10-28-15 – A quick history of Republican successes and failures

by Rob Roper

As the Republicans gear up for their debate tonight, many national pundits are wondering when the party will come to its senses and get behind a moderate, establishment candidate who can win. Well, here’s a brief look at the history of Republican successes and failures over my near-half-century of lifetime….

After Nixon resigned the presidency, the party had a choice between the “radical” outsider conservative, Reagan, and the moderate, establishment candidate, Ford, in 1976. They picked Ford, and he lost to a largely unknown Georgia peanut farmer who went on to become the second worst president in modern history.

In the next cycle, the Republicans went with the radical right-winger, running on a platform of dramatic tax rate cuts, deregulation, and restoring the strength and prestige of our military. Reagan won 44 states, crushing incumbent Jimmy Carter. Four years later, the conservative Reagan ran again, on a conservative record, this time winning 49 states.

In 1988, George H. W. Bush ran essentially on the promise of bringing a Reagan “third term,” famously pledging “No new taxes.” He won 40 states. However, in 1992, after having reneged on his no new taxes pledge and pushing his own “kinder, gentler nation” theme, Bush lost 32 states to an obscure Arkansas governor with a somewhat checkered past.

Two years later, Republicans got their mojo back with the Contract with America. The “Republican Revolution” was led by the firebrand conservative Newt Gingrich. With bold promises to do things like balance the budget and reform the welfare state, Republicans won sweeping victories across the country, regaining a majority in the House for the first time in time in over forty years.

Unfortunately, when it came time to choose a president in 1996, the nod went not to a Republican Revolutionary, but to the moderate, establishment figure, Bob Dole. Dole got shellacked 379-159 electoral votes.

In 2000, George W. Bush ran as a Texas conservative, promising Reagan-like to cut taxes, but tempering this image with rhetoric similar to his dad’s about being a “compassionate conservative.” He won – but by the skin of his teeth. Over the next four years he followed a similarly mixed ideological path, passing two tax relief bills, but also the big-government programs of No Child Left Behind and Medicare Part D. Bush won 31 states, but his policies also helped to set up two years later in 2006 a Democratic wave in with Republicans lost control of the House, Senate and a majority of governorships.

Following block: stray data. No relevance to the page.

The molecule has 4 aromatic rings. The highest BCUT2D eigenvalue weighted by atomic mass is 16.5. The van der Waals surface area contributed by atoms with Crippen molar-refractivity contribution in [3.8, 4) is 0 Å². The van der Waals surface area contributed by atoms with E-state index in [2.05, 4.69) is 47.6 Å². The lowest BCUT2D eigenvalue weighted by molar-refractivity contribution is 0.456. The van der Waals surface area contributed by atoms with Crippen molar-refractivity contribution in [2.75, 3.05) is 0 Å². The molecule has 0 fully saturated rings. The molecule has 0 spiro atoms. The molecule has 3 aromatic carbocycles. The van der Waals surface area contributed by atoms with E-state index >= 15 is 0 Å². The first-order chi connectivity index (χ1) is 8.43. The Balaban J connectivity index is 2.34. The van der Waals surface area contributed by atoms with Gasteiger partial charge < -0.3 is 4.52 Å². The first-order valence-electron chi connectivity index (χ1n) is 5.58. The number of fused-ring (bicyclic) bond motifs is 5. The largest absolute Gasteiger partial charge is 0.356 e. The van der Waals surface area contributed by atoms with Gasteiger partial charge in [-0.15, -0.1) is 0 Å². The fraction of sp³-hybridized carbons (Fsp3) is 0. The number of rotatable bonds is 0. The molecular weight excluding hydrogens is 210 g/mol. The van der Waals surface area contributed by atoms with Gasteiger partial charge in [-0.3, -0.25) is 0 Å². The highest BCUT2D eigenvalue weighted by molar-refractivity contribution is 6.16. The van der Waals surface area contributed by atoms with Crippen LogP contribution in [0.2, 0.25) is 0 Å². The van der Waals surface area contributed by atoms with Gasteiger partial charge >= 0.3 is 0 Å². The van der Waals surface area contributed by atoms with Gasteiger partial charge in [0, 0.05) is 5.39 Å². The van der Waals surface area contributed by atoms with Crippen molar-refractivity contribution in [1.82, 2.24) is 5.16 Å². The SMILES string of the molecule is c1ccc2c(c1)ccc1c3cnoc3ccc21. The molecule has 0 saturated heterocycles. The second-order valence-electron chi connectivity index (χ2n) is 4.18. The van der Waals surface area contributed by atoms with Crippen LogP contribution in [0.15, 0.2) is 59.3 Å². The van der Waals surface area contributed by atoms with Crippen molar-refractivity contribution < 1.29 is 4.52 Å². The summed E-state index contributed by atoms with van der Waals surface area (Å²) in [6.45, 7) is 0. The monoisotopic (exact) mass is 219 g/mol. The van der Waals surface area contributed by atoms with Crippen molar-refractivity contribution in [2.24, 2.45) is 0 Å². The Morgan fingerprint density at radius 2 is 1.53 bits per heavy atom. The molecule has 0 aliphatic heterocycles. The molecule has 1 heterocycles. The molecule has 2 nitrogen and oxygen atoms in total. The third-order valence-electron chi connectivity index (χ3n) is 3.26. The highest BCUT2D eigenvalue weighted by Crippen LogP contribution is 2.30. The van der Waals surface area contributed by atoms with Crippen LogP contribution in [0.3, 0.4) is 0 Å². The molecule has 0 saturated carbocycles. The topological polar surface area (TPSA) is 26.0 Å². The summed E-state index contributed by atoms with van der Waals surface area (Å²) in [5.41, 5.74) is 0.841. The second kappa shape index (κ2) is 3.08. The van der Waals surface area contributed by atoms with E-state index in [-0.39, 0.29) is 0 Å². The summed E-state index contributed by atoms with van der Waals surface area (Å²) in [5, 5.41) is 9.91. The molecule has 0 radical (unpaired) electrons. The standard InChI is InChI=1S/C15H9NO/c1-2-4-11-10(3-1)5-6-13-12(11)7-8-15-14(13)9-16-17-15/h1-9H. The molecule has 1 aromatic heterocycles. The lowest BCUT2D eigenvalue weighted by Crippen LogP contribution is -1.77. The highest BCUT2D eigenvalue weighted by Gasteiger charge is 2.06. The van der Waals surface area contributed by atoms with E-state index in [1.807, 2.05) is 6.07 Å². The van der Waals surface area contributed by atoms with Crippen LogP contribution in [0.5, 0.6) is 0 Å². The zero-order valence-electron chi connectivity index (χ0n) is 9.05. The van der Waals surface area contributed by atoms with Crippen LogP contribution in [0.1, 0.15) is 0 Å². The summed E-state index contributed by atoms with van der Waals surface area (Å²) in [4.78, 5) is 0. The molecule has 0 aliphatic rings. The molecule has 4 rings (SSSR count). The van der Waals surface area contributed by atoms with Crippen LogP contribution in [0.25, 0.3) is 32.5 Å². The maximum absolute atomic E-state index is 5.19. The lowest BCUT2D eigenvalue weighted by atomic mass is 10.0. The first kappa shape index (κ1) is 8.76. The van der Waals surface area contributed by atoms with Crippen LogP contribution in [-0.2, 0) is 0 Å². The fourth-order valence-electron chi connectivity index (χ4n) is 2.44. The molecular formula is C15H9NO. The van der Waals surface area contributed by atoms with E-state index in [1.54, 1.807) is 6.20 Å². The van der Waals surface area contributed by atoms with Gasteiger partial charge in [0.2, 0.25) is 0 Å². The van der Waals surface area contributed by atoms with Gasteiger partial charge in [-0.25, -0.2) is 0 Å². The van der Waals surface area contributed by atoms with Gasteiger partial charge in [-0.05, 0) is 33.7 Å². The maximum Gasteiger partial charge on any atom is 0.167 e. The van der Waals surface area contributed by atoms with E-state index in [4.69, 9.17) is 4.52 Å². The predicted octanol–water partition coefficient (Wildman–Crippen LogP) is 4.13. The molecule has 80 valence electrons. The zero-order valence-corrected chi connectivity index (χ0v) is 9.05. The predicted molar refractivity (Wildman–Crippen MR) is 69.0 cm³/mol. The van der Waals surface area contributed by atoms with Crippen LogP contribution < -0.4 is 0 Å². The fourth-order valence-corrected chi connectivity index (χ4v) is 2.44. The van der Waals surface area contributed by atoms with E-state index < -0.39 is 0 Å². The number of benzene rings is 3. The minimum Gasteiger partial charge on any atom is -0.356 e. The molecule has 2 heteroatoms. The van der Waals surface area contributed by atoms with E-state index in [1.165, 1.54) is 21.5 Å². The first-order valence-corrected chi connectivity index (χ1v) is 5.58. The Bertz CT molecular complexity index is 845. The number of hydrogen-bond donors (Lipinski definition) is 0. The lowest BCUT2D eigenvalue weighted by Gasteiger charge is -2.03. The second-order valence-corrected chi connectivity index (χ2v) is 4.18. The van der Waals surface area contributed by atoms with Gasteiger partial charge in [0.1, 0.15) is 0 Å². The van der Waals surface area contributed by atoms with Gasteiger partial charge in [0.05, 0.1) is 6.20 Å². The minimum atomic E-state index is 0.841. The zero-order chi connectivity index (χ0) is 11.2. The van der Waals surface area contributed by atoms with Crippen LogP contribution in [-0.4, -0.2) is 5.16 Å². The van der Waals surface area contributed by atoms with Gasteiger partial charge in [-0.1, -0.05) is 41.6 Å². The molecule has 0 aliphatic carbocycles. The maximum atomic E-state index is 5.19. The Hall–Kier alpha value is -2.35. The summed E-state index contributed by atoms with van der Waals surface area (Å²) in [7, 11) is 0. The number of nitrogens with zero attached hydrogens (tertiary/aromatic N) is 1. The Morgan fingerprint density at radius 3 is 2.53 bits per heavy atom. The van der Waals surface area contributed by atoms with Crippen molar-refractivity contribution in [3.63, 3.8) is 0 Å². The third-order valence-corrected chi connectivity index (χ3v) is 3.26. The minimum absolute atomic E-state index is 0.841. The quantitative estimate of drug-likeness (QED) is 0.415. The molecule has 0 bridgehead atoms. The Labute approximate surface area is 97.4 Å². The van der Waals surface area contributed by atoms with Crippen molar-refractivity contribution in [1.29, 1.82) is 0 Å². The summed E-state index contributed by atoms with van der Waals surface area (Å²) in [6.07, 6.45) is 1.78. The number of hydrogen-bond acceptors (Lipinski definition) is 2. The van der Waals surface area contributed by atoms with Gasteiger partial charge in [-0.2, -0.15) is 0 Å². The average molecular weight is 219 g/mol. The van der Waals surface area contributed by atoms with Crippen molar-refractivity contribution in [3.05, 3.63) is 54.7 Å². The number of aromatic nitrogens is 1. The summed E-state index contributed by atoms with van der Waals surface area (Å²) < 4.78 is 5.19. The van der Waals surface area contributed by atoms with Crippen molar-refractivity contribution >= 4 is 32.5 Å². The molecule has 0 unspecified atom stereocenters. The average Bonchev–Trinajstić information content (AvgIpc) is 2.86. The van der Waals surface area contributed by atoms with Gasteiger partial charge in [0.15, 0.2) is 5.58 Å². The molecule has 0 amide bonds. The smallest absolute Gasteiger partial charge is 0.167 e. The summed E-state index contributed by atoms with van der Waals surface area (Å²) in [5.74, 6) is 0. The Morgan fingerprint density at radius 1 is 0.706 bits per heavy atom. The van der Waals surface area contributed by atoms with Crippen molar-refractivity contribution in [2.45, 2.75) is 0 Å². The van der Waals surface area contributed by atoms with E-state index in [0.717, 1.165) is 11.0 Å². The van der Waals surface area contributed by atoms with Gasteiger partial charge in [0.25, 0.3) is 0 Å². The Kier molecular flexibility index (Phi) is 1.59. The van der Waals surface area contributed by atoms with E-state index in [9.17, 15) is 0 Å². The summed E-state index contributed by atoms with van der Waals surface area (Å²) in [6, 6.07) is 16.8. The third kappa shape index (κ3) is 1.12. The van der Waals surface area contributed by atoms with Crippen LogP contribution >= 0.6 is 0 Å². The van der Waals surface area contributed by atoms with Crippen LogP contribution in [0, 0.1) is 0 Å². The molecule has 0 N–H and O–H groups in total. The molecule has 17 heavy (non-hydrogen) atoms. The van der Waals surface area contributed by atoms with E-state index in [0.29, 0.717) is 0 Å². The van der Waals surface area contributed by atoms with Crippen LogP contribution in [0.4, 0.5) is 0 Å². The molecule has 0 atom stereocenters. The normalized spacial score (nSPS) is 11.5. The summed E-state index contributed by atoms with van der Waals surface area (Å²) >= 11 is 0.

In 2008, the Republicans put the moderate, establishment, John McCain, up against a community organizer with just two years experience in the Senate, Barack Obama. McCain not only embarrassed himself, his lack of coattails (not helped by Bush’s support of the big government stimulus and bank bailout policies) led to more Republican losses in the house and senate. (Note, the only time McCain ever inched ahead of Obama in the polls was right after he nominated conservative Sarah Palin as his vice presidential nominee.

In 2012, with Obama’s popularity reeling and Republicans coming off of sweeping mid-term congressional victories in 2010 due to the rise of the unapologetically conservative, small government TEA Party movement, the moderate establishment succeeded in getting Mitt Romney the nomination for president…. Are we detecting the pattern here yet? The moderate lost a race virtually nobody could lose.

Here we are again four years later. Patrick Henry said, “I have but one lamp by which my feet are guided, and that is the lamp of experience.” I have experienced Ford, Bush I, Dole, McCain and Romney. And I have experienced Reagan, the Gingrich Revolution, and the TEA Party waves. Which were more fun?

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